I was casually discussing packaging machines, and a little of their history with Aurelio Banda, president of Beckhoff North America (www.beckhoff.com) at Pack Expo this year. Not to overgeneralize, but I don't remember much innovation on the old machines. It was highly mechanical and easily maintainable; if chains or sprockets got damaged or came loose, the mechanic could fix it. Today, innovation and technology are a requirement.
"These old packaging machines were very much like tinkering on your car, like my 1965 Chevy Super Sport," said Banda. "I loved that car. Fast forward to today, and the kids are more interested in video games. It's all about the technology."
Now when you bring in your car for service, the first thing they do is plug it in and view the diagnostics on laptops. They probably also know immediately how much to charge you via a cloud app. Soon you will be receiving the diagnostic about your car on your smartphone.
"The United States consumes a lot; we use a lot of technology and have a lot of preferences, so it creates a rich manufacturing environment to satisfy customer demand," says Banda. "It's worth noting that there is significant U.S. influence in technology with the use of Microsoft operating systems, Azure cloud services and Intel processors. Even though Beckhoff is designed and built in Germany, we integrate much of what is developed in the United States, especially on the IT side."
Beckhoff’s approach to the future is to take the best from automation technology (AT) and IT to provide tools to engineering teams in one universal environment. "The convergence of AT, which is the space Beckhoff is in, and the IT world of our manufacturers is trying to figure out how to manipulate not just the demand that's coming, the information, but the connectivity," says Banda. "This can be machine-to-machine or enterprise-to-machine. We are seeing a lot of changes and expect only more in the future. As the convergence becomes tighter, the requirements of the PC-based control architecture are becoming more of the central point around the discussion at the machine level to extract data and to push down data that can then be used to make changes."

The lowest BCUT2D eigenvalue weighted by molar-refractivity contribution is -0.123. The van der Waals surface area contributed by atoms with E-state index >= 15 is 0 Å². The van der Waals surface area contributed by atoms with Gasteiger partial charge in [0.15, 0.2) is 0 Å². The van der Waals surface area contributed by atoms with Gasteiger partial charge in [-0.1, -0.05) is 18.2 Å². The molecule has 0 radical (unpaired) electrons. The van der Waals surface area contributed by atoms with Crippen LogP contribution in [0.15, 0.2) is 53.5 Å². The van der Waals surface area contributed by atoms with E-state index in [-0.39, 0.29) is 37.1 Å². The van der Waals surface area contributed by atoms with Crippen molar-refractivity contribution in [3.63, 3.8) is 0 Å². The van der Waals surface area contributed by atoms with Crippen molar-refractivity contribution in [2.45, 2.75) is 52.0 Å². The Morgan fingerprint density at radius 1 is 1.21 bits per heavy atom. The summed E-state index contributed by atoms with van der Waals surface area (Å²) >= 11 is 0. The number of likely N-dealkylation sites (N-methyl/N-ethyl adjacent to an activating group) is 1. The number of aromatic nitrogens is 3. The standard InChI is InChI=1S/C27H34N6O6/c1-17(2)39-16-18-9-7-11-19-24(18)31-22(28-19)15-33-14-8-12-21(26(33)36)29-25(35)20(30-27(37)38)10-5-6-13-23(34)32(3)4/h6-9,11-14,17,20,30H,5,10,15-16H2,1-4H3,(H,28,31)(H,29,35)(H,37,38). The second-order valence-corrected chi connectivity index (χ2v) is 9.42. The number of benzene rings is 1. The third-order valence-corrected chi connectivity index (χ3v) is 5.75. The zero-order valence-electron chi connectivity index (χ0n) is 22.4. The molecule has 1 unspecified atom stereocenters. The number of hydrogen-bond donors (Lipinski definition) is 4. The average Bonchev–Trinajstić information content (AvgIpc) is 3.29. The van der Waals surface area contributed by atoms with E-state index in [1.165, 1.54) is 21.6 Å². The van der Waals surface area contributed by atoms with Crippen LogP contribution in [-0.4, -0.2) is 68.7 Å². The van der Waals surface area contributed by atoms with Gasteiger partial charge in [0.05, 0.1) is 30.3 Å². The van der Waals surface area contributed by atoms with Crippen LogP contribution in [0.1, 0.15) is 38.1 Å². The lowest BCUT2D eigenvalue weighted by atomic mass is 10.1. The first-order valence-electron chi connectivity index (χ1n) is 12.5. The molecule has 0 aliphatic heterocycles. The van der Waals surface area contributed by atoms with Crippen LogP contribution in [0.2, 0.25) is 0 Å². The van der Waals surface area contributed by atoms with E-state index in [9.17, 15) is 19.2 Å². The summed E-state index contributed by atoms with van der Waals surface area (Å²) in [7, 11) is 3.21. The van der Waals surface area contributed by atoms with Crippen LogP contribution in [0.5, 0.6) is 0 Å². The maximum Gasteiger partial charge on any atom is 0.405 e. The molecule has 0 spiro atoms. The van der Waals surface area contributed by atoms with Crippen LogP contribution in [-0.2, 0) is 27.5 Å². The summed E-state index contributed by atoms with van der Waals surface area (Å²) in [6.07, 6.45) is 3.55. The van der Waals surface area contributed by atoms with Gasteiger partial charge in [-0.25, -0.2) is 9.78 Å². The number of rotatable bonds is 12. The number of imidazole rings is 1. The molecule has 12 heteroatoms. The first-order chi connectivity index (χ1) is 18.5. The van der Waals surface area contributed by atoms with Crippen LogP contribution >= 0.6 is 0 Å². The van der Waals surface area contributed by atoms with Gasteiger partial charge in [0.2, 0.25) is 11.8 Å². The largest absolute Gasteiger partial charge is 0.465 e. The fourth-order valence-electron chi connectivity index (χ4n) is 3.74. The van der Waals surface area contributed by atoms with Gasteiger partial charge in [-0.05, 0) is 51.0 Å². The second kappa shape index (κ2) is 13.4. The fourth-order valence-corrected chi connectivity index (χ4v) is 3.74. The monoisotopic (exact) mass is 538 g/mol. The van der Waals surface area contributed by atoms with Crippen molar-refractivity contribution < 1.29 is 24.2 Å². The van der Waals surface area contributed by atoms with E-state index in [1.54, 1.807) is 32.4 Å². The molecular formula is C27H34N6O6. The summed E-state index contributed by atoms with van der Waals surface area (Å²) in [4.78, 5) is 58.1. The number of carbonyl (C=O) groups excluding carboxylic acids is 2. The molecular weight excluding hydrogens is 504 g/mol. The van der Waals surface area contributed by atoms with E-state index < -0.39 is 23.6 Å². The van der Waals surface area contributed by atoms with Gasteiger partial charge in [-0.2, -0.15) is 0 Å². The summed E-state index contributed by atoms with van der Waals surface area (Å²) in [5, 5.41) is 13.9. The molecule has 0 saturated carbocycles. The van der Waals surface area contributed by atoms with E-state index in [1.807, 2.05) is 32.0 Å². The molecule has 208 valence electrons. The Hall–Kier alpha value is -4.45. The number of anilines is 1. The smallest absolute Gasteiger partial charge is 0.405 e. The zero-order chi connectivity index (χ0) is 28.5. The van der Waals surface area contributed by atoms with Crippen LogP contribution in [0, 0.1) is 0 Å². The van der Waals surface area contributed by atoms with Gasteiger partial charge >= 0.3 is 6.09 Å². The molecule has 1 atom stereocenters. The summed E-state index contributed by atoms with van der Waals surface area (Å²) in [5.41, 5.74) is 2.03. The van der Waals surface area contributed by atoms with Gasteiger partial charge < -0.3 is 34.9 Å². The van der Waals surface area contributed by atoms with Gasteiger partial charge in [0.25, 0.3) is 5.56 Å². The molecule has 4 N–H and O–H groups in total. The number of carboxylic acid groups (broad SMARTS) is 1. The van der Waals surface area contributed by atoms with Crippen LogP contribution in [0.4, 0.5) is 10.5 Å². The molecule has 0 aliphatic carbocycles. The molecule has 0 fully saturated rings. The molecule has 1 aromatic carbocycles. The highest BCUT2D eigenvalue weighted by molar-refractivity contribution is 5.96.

Industry has been in this world of PLC-based architecture for decades. "It does machine control with software logic to cycle the machine, connect to an HMI and control motion, safety and vision," says Banda. "The brown factories of today are PLC-rich. The way to cycle, control and also extract that data is with industrial PCs. The new ones are very compact, a similar form factor to a PLC, with the same control capabilities, but also offer high-speed, IT-ready communication and other high-value functions for robotics, safety, high-end measurement, condition monitoring and cloud connectivity and IoT."
Innovation and technology are shrinking the industrial PC. "It's a machine controller with advanced communications, but it's only about the size of a cell phone," says Banda. "The miniaturization of the processors was made for the smartphone market, and some of the same technology works well integrated into Beckhoff's compact industrial PCs."
This is a direction Beckhoff sees much of industry headed. "We are looking ahead to how we can get into a low-cost form factor that is scalable and that can be built upon," says Banda. "Technology is bringing cost down, but performance is improving. Industry is starting to realize this more and more. This whole IoT connectivity aspect is where the interest is. You see it on the retail side of things, with people walking around with PCs in their hands—the smartphone. Automation will be following this cost-per-performance form factor, and this has been real strong at Beckhoff and the direction of industry."
Now that automation is in the environment where technology is pushing cost down and performance up, Beckhoff’s owner likes to point to Moore's Law on how everything is increasing exponentially, continues Banda. "With this increasing processing power, we have a PC-based hardware architecture that can be scaled up to well over 32 cores in one hardware device," he says. "That's some real power to grow into. It's a server-like, PC-based environment. Each core can be its own processor to control a machine."
Beckhoff is finding that the generation of young engineers entering the market is groomed in technology. "When they become involved on a manufacturing floor or in design, they want the tools they are used to in their new automation environment, as well," says Banda. "It's pushing our innovation cycle along those lines. Things will be more user-friendly and will have the right technology."
When customers make an investment, they are looking at ways they can get to that big IoT in the sky that everyone is talking about. Some are working hard at it while others are taking a wait-and-see attitude. Beckhoff wants to educate its customers to help them to make good decisions around the plant when planning for IoT. "The IoT is such a big word," says Banda. "We can connect, but what is it you really want to accomplish?"